When he first joined Unifi, Thakkar would ask frontline employees what information they wanted at their fingertips. The common responses included access to pay and related salary information as well as using paid time off and managing shifts.
“All of that, we essentially automated,” Thakkar says
“We have almost a 60 percent adoption rate for WorkJam,” he continues. “The ease with which they can access information is important. That improves their experience of working with us, and we believe that if we can take that experience out of the hands of the managers and supervisors – basic information – and pass it to the frontline employees, themselves, it just gives them a better way of actually managing their time.”
Because each market where Unifi is present has different hourly contracts, WorkJam allows corporate management to centralize this information and ensure accuracy when issuing paychecks.
“Frontline employees depend a lot on their weekly or biweekly paychecks. We wanted to rein all that in so that we had control, and we wanted to make sure there were zero errors,” Thakkar says.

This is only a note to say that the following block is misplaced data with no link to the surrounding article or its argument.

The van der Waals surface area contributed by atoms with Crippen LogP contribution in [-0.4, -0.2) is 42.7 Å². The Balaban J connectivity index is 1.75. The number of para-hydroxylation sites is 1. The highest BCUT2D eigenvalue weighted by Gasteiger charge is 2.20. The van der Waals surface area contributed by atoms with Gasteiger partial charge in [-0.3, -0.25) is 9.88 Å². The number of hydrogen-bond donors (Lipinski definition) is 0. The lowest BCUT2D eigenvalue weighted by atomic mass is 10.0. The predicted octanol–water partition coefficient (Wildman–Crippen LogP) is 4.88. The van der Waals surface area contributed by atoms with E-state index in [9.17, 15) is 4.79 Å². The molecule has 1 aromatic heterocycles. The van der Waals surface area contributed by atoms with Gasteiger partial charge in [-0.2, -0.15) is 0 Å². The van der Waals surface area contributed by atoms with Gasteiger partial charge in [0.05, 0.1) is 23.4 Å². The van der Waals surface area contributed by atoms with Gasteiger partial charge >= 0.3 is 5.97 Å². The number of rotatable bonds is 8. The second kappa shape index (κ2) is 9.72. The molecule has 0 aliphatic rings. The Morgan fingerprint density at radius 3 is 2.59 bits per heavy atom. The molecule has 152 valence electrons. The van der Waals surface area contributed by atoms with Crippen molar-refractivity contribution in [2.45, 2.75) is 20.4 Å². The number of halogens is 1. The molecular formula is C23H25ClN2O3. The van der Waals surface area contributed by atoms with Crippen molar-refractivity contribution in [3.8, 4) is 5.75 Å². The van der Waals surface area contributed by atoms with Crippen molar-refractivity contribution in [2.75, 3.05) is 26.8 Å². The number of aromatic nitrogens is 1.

He adds that migrating from manual processes to WorkJam has been a huge transformation for an organization the size of Unifi.
“I commend the HR and the technology teams and the operators for adopting it because it was something that was very much needed in the field,” Thakkar says. “Their ability to take that and put it to use so that it creates a very streamlined process, I think, is wonderful to see.”
WorkJam officials have continued to work with Unifi to add additional functionalities and ensure new features fit the company’s needs. For example, WorkJam implemented a feature that allows employees to receive fractional pay prior to established pay days. Unifi has also worked with WorkJam to pilot a function that allows employees to swap shifts with one another.
“There are different things that we’re trying,” Thakkar says. “The idea and the sole purpose is to have easy access to information so you can do your job better and improve your employee experience for the time you’re spending with us.”
Unifi has also enhanced safety by implementing a predictive data modeling program in collaboration with Microsoft and Artis Consulting.
The system offers two phases which allows operation managers to predict what might happen and offer solutions to avoid problems.
The predictive component of the data model analyzes risks associated with organization safety, aircraft ground damage and employee injuries. The prescriptive component provides solutions to prevent risk.